Class conflict, communal struggle and patriotic unity: The Communist Party of South Africa during the Second World War

Date
1985-10-07
Authors
Lodge, Tom
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Abstract
The years of the Second World War witnessed a revival in the fortunes of the Communist Party of South Africa (CPSA). At the beginning of the war the Party's following numbered less than 300, it s influence in the trade unions was negligible, it was isolated from other political organisations among blacks, while it s efforts with whites had succeeded neither in checking the growth of fascism or Afrikaner nationalism nor in building class unity. Six years later the Party could count it s adherents in thousands rather than hundreds, it was capable of winning white local government elections, and its members presided over the largest-ever African trade union movement as well as contributing significantly to the leadership of the African and Indian Congresses. From 1945 knowledge of the Party’s development becomes vital for any understanding of the mainstream of black politics in South Africa. This paper will examine and attempt to explain the wartime expansion in the Communist Party's influence, first by referring to the social and economic conditions as well as the overall political environment of the time, and then by discussing the Party's policies and strategies’ CPSA responses to three different sets of movements or organisations will be discussed: movements of the urban poor, of peasants, and of labour. The paper will conclude with an evaluation of the Party's role and development during the period.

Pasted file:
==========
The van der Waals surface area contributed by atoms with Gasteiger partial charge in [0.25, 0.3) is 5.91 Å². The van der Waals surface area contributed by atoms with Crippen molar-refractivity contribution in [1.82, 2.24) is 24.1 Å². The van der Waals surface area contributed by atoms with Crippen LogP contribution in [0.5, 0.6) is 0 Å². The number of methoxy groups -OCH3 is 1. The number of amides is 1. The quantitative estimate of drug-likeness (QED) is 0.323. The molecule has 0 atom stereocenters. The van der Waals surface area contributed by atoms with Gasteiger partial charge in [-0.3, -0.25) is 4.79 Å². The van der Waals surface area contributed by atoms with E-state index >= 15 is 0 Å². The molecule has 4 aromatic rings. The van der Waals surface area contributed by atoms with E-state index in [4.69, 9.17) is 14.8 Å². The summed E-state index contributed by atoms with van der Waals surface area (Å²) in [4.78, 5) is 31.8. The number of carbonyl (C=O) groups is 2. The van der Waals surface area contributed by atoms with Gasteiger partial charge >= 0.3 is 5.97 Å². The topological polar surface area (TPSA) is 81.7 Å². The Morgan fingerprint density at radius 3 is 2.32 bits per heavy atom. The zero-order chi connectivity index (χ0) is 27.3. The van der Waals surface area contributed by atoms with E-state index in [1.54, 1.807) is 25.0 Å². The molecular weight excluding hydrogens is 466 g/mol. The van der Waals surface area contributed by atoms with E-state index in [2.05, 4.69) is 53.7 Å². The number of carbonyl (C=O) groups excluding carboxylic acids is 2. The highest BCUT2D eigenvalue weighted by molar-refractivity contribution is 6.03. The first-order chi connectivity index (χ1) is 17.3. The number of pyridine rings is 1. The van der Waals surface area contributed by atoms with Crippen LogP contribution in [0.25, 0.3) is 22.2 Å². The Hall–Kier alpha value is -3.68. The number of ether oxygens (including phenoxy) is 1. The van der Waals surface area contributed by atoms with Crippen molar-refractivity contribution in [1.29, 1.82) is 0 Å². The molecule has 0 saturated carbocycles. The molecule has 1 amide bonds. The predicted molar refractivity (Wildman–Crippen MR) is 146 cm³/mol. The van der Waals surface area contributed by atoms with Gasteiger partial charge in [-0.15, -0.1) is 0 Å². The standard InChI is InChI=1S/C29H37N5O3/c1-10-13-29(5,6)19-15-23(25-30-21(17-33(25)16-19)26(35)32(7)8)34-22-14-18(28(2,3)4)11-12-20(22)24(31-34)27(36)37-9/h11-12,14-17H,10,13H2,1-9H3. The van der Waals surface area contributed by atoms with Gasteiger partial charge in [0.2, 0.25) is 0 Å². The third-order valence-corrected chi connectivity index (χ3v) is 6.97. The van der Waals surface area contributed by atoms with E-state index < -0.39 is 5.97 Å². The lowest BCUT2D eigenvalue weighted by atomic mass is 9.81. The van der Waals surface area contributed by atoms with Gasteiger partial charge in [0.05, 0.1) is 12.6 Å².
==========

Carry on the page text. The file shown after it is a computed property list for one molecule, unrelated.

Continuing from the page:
Description
African Studies Seminar series. Paper presented 7 October 1985
Keywords
South Africa. Social conditions , South Africa. Economic conditions
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